Solution to No, I Understand You Perfectly

Back to Puzzle


by Toomas Tennisberg

When we look at the puzzle, we see what appears to be a conversation where two people constantly misunderstand each other. For instance, in the flavortext, the blue speaker complains about the government, which the black speaker appears to interpret as being a complaint about mold. Coupled with the question “Are we really friends?” at the end, it appears that we should be looking into these pairs of false friends. Now it is just a matter of figuring out which languages the false friends are between.

Looking at the flavortext again, we notice the definitely not English word “Mitä”. Plugging it into Google Translate tells us that it means “what” in Finnish. Therefore, the blue speaker is probably speaking in Finnish. However, we note that the second language is not English, since “government” in Finnish is “hallitus” which is not an English word. Therefore, we have to figure out what the other language is. If we happen to be familiar with the relations between different languages, we might guess Estonian as the closest major language to Finnish, which would explain why the speakers are otherwise able to communicate just fine. A clue which can either help confirm this hunch or identify the language in the first place is the reference to a certain TalTech referenced by the black speaker. Googling TalTech gives us references to Tal Technologies Inc in Philadelphia and The Tallinn University of Technology in Tallinn, Estonia. Since we’ve established that the black speaker can’t be actually using English, we can assume that the TalTech in question is the university in Estonia, which means that the second language should be Estonian. Or we could google around and discover that Estonian and Finnish are known for having false friends between each other, with “hallitus” being a commonly used one.

Now it is just a matter of finding the parts of the conversation where the speakers don’t quite understand each other and figuring out what the word is being misunderstood. Fortunately for us, the dialogue appears to follow a pattern of:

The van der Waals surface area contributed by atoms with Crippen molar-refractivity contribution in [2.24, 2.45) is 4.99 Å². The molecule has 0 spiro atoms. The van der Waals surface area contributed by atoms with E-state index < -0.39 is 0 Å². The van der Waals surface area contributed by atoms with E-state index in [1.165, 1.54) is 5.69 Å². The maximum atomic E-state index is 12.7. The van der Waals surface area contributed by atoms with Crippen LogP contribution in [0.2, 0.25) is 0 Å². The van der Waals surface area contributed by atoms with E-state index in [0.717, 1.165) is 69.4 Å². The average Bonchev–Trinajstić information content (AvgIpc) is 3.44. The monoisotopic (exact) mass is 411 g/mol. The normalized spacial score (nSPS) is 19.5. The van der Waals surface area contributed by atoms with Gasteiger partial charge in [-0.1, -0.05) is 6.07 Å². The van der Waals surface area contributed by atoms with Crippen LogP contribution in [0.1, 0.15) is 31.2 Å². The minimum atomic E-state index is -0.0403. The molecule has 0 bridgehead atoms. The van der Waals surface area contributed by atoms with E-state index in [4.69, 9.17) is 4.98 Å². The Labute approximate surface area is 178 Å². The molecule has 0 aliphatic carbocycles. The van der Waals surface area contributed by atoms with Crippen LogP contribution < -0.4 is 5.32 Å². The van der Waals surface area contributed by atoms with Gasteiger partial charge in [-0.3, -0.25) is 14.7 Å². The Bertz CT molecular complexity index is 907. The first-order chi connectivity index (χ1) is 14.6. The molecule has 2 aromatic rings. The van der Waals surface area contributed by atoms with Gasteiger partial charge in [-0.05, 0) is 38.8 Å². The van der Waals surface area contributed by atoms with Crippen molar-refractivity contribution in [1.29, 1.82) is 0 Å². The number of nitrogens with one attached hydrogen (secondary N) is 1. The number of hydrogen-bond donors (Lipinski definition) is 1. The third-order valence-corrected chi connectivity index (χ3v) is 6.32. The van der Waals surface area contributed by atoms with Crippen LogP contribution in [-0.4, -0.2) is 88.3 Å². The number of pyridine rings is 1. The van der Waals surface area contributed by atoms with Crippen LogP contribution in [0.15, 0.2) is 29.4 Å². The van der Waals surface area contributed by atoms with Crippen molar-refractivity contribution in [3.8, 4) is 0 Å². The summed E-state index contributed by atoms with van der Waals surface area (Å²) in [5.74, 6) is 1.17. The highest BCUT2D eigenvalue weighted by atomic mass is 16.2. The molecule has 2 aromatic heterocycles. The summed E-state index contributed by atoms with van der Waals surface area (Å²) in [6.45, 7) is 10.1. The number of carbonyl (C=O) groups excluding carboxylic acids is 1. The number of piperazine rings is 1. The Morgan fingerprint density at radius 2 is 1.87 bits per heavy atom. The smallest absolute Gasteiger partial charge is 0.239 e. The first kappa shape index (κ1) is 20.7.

• Phrase containing the initial misunderstood word
  • Confused reaction to misunderstood word
  • Attempt at clarification
  • Repeat

This pattern holds until the Finn gives the Estonian a radio tuned to a numbers station. To confirm the false friends, we usually just need to put the words we think are being misunderstood into Google Translate and see if switching around the languages gives us what the conversation appears to be implying. The words being misunderstood in the conversation are as follows:

FI-ENFalse FriendET-EN
strongholdlinnakesmall town

Now we just need to figure out what the numbers mean. Noticing that there are ten numbers and ten false friends allows us to consider indexing into the false friends. Doing so gives us the result KEHTOLAULU which is Finnish for LULLABY, the answer to this puzzle.

Author’s Notes

As an Estonian, I knew that there are many different false friends between Estonian and Finnish. Stories about hilarious miscommunications caused by these are pretty common. However, it turns out that with the constraints needed for this puzzle to be solvable (needs to be an exact match and translatable with Google Translate) there are only about eight words that can be translated cleanly both ways in both languages. Since “kehtolaulu” has more than eight letters, we had to use some less clean, but still workable false friends.

The alternating blue-black color scheme was inspired by when the puzzle had WHITE assigned as an answer. However, due to concerns, the answer was changed, although at least one testsolver noticed and commented on how they found the color scheme fitting for the puzzle.

An interesting thing about the word “lullaby” in Estonian and Finnish is that both languages have two separate words for it. Finnish has “tuutulaulu” and “kehtolaulu”, while Estonian has “unelaul” and “hällilaul”. In both cases, the former directly translates to “sleepsong” while the latter translates to “cribsong”. In both cases, the former is more common; however, Google Translate does not recognize “unelaul” and the other options turned out to be unworkable with the limited word set that we had.